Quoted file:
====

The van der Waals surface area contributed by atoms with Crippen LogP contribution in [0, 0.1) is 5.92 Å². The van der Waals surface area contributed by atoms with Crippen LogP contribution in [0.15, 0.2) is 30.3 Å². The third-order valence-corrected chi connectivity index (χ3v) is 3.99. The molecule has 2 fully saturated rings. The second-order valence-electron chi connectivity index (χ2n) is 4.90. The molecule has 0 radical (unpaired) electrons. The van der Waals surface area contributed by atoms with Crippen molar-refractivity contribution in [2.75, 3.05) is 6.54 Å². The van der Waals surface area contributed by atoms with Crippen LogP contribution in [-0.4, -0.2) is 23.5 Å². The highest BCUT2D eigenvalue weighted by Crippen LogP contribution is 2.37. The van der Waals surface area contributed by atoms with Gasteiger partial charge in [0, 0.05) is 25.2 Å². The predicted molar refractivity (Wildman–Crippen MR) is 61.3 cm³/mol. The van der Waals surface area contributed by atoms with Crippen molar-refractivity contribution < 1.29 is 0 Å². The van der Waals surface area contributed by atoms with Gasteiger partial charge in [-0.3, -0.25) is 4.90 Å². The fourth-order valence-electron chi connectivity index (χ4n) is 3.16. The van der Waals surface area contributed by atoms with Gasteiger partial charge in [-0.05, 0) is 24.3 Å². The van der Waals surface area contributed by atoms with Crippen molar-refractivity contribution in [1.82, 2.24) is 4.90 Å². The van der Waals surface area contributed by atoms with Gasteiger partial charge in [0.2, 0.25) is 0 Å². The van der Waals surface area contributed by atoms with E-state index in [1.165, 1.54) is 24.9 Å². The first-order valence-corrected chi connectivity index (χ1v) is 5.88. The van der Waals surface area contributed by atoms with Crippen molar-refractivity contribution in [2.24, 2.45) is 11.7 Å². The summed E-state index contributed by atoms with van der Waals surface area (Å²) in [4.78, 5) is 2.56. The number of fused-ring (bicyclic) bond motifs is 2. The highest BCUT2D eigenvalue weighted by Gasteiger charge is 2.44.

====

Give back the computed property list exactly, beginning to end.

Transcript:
The van der Waals surface area contributed by atoms with Crippen LogP contribution in [0, 0.1) is 5.92 Å². The van der Waals surface area contributed by atoms with Crippen LogP contribution in [0.15, 0.2) is 30.3 Å². The third-order valence-corrected chi connectivity index (χ3v) is 3.99. The molecule has 2 fully saturated rings. The second-order valence-electron chi connectivity index (χ2n) is 4.90. The molecule has 0 radical (unpaired) electrons. The van der Waals surface area contributed by atoms with Crippen molar-refractivity contribution in [2.75, 3.05) is 6.54 Å². The van der Waals surface area contributed by atoms with Crippen LogP contribution in [-0.4, -0.2) is 23.5 Å². The highest BCUT2D eigenvalue weighted by Crippen LogP contribution is 2.37. The van der Waals surface area contributed by atoms with Gasteiger partial charge in [0, 0.05) is 25.2 Å². The predicted molar refractivity (Wildman–Crippen MR) is 61.3 cm³/mol. The van der Waals surface area contributed by atoms with Crippen molar-refractivity contribution < 1.29 is 0 Å². The van der Waals surface area contributed by atoms with Gasteiger partial charge in [-0.3, -0.25) is 4.90 Å². The fourth-order valence-electron chi connectivity index (χ4n) is 3.16. The van der Waals surface area contributed by atoms with Gasteiger partial charge in [-0.05, 0) is 24.3 Å². The van der Waals surface area contributed by atoms with Crippen molar-refractivity contribution in [1.82, 2.24) is 4.90 Å². The van der Waals surface area contributed by atoms with Gasteiger partial charge in [0.2, 0.25) is 0 Å². The van der Waals surface area contributed by atoms with E-state index in [1.165, 1.54) is 24.9 Å². The first-order valence-corrected chi connectivity index (χ1v) is 5.88. The van der Waals surface area contributed by atoms with Crippen molar-refractivity contribution in [2.24, 2.45) is 11.7 Å². The summed E-state index contributed by atoms with van der Waals surface area (Å²) in [4.78, 5) is 2.56. The number of fused-ring (bicyclic) bond motifs is 2. The highest BCUT2D eigenvalue weighted by Gasteiger charge is 2.44.